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5 Ways to Help Bored Children Study

As parents, we worry a lot about our children. We worry when they don’t eat, we worry when they don’t talk to us, and we worry when they don’t study for classes. No matter how smart your child is, or how diligent they are, there will be a day (or more) when they will become bored and refuse to study. Boredom shows itself in many ways. Your child may refuse your request to study and then complain, sneak outside to play with friends during their study time, or just sit at their desk doodling.

Perhaps your child is just too bored to study. The first reaction from parents is usually annoyance followed by anger. As parents, it’s our job to discipline our children when they misbehave, especially when they purposely avoid study time. If this happens occasionally, then it’s okay. It’s normal. A shout or a threat of nonphysical punishment (i.e.extra chores, no online gaming for a week) should do the trick.

It is a problem when your child refuses to study on a daily basis. Step back and look deeper. Does your child have a photographic memory where he or she doesn’t have to study or is your child just bored? If boredom is the problem, ask yourself why?

There could be several reasons why your children are easily bored with school or studying in general. Below are some of the most common reasons students refuse to study and some suggestions on what to do to help them succeed.

Create a supportive environment

The environment is often the biggest reason children become bored with studying. Children are easily distracted by their surroundings. If there’s something moving, colorful, or loud, they’ll want to investigate it rather than sit down and read a black and white textbook.

If your children are easily distracted, set up their study area with minimal distractions. Shut off any electronics and request siblings to keep their voices down during study time. Choose a room where no one will disturb your child’s studying.

Develop a reward system

Punishment will prevent a child from wandering away from his or her desk, but a reward will make the child less resistant to studying. Create a reward system that works for you and your child and use it when they seem unbearably bored with studying.

For the motivation to be effective, don’t make your child wait too long for the reward. Promise your child something that you can do together or something like a new bicycle, if you can afford it, but only if he or she gets all As at the end of the semester. Your child will regularly visualize this reward and it will keep him or her motivated at least until the next report card. It isn’t necessary to bribe your children with expensive things. Promise them small rewards like an extra hour of video game time. If your child doesn’t get all As still reward him or her with a smaller prize to keep them motivated but let them know that you believe in him or her.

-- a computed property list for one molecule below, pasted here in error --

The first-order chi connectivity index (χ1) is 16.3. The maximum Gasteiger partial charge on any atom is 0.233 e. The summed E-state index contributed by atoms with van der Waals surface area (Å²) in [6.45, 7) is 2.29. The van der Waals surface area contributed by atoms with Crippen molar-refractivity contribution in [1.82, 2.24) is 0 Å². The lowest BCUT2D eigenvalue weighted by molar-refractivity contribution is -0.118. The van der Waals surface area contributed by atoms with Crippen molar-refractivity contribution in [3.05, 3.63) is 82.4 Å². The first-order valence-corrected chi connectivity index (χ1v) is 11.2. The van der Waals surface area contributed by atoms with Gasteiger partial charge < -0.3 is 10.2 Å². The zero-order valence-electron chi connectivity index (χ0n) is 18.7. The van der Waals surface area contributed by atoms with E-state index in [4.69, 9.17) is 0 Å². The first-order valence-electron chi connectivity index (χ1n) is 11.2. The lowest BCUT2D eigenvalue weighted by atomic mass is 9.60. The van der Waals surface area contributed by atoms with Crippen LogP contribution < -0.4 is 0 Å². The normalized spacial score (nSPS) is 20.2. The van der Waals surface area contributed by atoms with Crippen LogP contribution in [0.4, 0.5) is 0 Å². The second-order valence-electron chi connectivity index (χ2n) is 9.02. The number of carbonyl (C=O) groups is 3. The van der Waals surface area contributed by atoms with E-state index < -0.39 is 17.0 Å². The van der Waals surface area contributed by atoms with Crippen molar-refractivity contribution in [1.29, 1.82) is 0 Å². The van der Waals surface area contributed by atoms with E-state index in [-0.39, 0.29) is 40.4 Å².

Family study time

Children can’t control their emotions too well, and they can feel envious of others who are not forced to study. They may refuse to study because they are envious of you, a working adult, who never seems to have to study. They could be jealous of a younger sibling who is not in school and gets to play all day.

Make family study time a regular event. Set aside one or two hours every day when everyone must turn off their electronic devices and study. Parents can use that time to pay bills, balance the household budget or read a book. Even better, have each person take turns reading to the family, round-robin style. This way your children will feel supported and motivated because everyone is doing something that is intellectual or educational at the same time.

Get a cool tutor

Studying is boring because they do it all by themselves. Interactive studying with others, like quizzing each other or discussing a problem together, is less likely to create boredom. As a parent, you should be the first-choice study buddy to assist them with their homework. However, if you have your own work that needs to be done or if you’re not confident about the homework material, don’t be afraid to hire a tutor.

Find a passionate tutor that understands your child’s issues with studying, and can adjust his or her teaching methods accordingly. A passionate tutor will customize the lesson to your child’s needs. If your child doesn’t want to study because the material is too easy, a tutor can challenge them with more advanced skills based on the homework topic. If the material is too difficult, a tutor can adjust the lesson to accommodate your child’s level of understanding. Finding a tutor is easy. Just log in to your laptop and visit any tutor-finder website.

Take a family field trip

If your child isn’t motivated, an insightful, well-planned family field trip is a fun way to spark their motivation. Take your child to their dream job, like at a fire station or a tour of a hospital, or if your child already has a concept of what it means to be accepted into an HBCU, set up a tour for both of you. If your child loves outer space and wants to work at NASA, take them to an aerospace museum. If your child loves animals or wants to be a veterinarian, take him or her to the animal clinic when you’re scheduling your pet’s checkup. Nurture their interests and gently remind them what it takes to have such a cool profession.

If your child refuses to study, don’t panic, don’t get irritated, and don’t get angry. Find out why they are refusing. Speak with them privately. Is it because the material is too easy? Is the material too difficult? Is there another reason?

Help your child to get on track with the study methods above. What motivation do you use to get your children to study? Share your experiences with us in the comments.

Article by Nag Endra

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